Transient-evoked otoacoustic emission (TEOAE) is a well-established screening tool for universal newborn hearing screening. The aims of this study are to measure the effects of background noise on recording of TEOAE and the duration required to complete the test at various noise levels. This study is a prospective study from June 2006 until May 2007. The study population were newborns from postnatal wards who were delivered at term pregnancy. Newborns who were more than 8-h old and passed a hearing screening testing using screening auditory brainstem response (SABRe) were further tested with TEOAE in four different test environments [isolation room in the ward during non-peak hour (E1), isolation room in the ward during peak hour (E2), maternal bedside in the ward during non-peak hour (E3) and maternal bedside in the ward during peak hour (E4)]. This study showed that test environment significantly influenced the time required to complete testing in both ears with F [534.23] = 0.945; P < 0.001 on the right ear and F [636.54] = 0.954; P < 0.001 on the left. Our study revealed that TEOAE testing was efficient in defining the presence of normal hearing in our postnatal wards at maternal bedside during non-peak hour with a specificity of 96.8%. Our study concludes that background noise levels for acceptable and accurate TEOAE recording in newborns should not exceed 65 dB A. In addition, when using TEOAE assessment in noisy environments, the time taken to obtain accurate results will greatly increase.
    Matched MeSH terms: Hearing Disorders/diagnosis*
  11. Mohd Khairi MD, Normastura AR, Wan Zaharah AW
    Singapore Med J, 2009 Sep;50(9):e324-5.
    PMID: 19787161
    The prevalence of auditory neuropathy is not known, although the majority of cases are felt to lie within the population of neonatal intensive care unit graduates. We report three cases of auditory neuropathy, out of 211 children with sensorineural hearing loss, seen at our audiology clinic from April 1, 1999 to December 31, 2003. Two patients did not have a risk factor for hearing impairment. Screening policies based solely on transient evoked otoacoustic emissions testing will not detect auditory neuropathy effectively, and may falsely reassure parents and professionals unaware of this condition.
    Study site: Audiology clinic, Hospital Universiti Sains Malaysia, Kelantan, Malaysia
    Matched MeSH terms: Hearing Disorders/diagnosis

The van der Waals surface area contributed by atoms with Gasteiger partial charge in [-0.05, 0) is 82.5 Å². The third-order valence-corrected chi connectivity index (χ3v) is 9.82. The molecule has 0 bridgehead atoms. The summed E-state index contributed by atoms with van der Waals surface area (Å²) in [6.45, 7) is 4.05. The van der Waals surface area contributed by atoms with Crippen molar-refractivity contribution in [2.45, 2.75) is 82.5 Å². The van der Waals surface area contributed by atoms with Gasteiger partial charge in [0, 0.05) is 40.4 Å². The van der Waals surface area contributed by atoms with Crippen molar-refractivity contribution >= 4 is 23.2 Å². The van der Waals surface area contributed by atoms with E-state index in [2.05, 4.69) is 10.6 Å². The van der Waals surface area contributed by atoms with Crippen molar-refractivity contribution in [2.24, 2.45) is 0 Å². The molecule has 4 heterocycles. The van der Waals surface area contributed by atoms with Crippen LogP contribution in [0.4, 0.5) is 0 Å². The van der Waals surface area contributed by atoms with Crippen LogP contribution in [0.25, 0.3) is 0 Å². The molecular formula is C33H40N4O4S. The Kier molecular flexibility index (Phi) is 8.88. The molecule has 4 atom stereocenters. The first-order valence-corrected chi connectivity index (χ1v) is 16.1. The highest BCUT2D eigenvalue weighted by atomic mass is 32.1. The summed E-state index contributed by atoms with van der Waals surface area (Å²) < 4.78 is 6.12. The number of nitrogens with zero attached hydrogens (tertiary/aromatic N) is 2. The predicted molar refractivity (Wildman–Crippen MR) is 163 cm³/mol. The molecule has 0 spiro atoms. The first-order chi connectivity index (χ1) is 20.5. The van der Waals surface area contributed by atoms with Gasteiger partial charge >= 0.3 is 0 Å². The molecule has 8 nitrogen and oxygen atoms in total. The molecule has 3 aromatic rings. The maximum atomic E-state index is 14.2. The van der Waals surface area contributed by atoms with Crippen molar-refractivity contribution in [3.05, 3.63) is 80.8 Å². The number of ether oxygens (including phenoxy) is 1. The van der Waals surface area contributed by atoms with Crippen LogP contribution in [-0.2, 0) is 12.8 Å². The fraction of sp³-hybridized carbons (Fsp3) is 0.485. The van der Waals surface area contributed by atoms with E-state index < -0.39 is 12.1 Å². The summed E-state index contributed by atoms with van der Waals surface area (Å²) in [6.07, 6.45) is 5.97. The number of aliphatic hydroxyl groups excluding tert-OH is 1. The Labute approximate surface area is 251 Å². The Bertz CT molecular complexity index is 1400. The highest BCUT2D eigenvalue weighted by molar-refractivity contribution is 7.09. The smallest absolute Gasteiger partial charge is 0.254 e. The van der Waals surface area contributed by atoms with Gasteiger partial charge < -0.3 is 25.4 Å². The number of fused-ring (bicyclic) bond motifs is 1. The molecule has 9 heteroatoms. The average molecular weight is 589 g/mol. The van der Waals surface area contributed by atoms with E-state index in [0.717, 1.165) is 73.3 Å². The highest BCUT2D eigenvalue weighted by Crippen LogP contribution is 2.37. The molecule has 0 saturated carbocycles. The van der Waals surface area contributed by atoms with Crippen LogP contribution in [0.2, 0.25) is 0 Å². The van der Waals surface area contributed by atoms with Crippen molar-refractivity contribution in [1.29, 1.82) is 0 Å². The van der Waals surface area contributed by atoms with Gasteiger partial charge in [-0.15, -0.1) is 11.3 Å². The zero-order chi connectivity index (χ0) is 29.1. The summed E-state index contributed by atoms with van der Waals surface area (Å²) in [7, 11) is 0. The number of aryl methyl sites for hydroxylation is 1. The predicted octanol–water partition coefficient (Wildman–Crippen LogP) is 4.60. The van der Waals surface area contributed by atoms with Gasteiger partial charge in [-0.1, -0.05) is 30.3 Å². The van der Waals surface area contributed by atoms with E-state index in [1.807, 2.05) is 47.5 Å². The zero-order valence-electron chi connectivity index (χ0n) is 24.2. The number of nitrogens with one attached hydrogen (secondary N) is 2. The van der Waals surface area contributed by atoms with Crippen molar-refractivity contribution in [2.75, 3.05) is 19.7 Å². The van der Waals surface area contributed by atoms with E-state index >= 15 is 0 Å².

12. Mohd Khairi MD, Rafidah KN, Affizal A, Normastura AR, Suzana M, Normani ZM
    Int J Pediatr Otorhinolaryngol, 2011 Apr;75(4):513-7.
    PMID: 21292333 DOI: 10.1016/j.ijporl.2011.01.009
    To investigate the anxiety among mothers whom their babies have failed test results in the first stage of Universal Neonatal Hearing Screening Program.
    Matched MeSH terms: Hearing Disorders/diagnosis*
  13. Ali A, Hickson L, Meyer C
    Int J Audiol, 2017 Jun;56(6):408-416.
    PMID: 28388865 DOI: 10.1080/14992027.2017.1305515
    OBJECTIVE: This study explored the nature of audiological services for adults with hearing impairment in Malaysia, with an emphasis on whether current services address clients' overall functioning as described by the World Health Organisation's International Classification of Functioning, Disability, and Health (ICF) framework.

    DESIGN: An online survey exploring current practice, skills and confidence of audiologists, and the infrastructure and facilities available in their workplaces, was distributed to audiologists in Malaysia via professional associations and social media.

    STUDY SAMPLE: A total of 111 audiologists, 84.7% female and 15.3% male (range = 23-44 years), participated in the study.

    RESULTS: Although audiologists in Malaysia reported addressing all of the ICF domains, less than 26% of them assessed the patients' speech perception, carried out real-ear measurements, or used outcome measures routinely. The majority of the audiologists reported feeling confident in managing adult patients. However, 83% of the audiologists indicated they wanted to improve their skills related to management of adult patients, particularly in the areas of counselling and auditory training.

    CONCLUSIONS: Inadequate infrastructure, resources and facilities in the workplace may have contributed to the gaps in service provision and influenced the current practice of audiological management for adult patients in Malaysia.

    Matched MeSH terms: Hearing Disorders/diagnosis